Taipei: Taiwan's police said on Thursday they were investigating claims by the main opposition party that hackers backed by the Chinese state were stealing information related to its presidential campaign.
The Criminal Investigation Bureau said in a statement that it would also offer necessary assistance to the Democratic Progressive Party (DPP) to protect its information.
The DPP, which favours Taiwan's independence from China, said that in the past four months, it had traced more than a dozen cyber attacks every day to Chinese Internet Protocol (IP) addresses.
It said that hackers mainly targeted its presidential campaign planning as the party gears up for the January 2012 elections against the incumbent Ma Ying-jeou of the Beijing-friendly Kuomintang party.
Observers say China would prefer Ma to win instead of DPP chairwoman Tsai Ing-wen.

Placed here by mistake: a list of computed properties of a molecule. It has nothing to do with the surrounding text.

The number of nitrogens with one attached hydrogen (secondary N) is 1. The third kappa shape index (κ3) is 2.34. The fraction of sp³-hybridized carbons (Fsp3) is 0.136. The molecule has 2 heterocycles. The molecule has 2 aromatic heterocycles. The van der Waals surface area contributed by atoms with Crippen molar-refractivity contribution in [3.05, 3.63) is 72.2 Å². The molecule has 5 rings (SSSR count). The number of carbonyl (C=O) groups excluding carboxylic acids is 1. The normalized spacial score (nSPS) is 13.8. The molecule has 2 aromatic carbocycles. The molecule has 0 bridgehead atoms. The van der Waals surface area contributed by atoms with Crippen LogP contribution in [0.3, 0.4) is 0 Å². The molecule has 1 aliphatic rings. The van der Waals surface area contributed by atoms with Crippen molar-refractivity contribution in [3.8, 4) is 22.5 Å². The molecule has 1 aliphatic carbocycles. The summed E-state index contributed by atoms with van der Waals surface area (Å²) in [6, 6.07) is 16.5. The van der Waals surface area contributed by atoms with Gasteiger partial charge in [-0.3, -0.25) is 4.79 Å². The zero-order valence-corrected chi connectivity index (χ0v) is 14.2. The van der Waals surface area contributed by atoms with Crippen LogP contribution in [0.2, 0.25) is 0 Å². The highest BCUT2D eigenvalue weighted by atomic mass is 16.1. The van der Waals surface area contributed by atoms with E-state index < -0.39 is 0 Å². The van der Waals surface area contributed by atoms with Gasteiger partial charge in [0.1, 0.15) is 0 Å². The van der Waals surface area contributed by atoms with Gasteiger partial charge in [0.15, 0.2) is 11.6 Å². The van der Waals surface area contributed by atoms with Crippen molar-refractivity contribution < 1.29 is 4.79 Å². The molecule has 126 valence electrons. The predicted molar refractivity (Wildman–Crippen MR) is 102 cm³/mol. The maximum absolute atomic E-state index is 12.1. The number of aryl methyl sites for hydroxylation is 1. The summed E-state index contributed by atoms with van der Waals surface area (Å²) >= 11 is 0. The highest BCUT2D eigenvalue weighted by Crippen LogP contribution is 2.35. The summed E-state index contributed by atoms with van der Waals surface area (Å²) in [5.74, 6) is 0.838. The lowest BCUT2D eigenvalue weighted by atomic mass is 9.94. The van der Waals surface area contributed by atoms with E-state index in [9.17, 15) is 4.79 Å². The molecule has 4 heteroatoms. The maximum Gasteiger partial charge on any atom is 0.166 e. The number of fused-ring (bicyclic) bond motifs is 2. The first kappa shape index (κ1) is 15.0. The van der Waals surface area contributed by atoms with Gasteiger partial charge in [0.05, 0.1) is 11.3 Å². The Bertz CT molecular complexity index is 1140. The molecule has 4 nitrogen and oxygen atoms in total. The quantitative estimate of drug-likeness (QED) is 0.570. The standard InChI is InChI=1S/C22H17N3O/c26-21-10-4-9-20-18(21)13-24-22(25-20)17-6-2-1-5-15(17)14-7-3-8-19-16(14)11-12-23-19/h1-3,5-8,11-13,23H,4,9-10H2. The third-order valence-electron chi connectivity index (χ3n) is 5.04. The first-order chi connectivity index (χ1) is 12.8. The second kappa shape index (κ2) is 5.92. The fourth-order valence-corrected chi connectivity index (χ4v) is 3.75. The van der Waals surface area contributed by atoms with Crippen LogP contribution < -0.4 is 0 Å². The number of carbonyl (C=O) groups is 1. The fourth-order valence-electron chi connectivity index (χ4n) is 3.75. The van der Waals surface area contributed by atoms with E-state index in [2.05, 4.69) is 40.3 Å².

The accusation comes after the California-based computer security firm McAfee said last week that 72 targets across 14 countries were victims of a massive global cyber-spying campaign, with China seen as the likely culprit.
Chinese state media decried that allegation as "irresponsible".
Taiwan and China have spied on each other ever since they split in 1949 at the end of a civil war. Beijing still regards the island as part of its territory awaiting reunification, by force if necessary.
Taiwan's government websites have frequently faced cyber attacks, usually during disputes between the island and the mainland.
First Published: Thursday, August 11, 2011, 14:57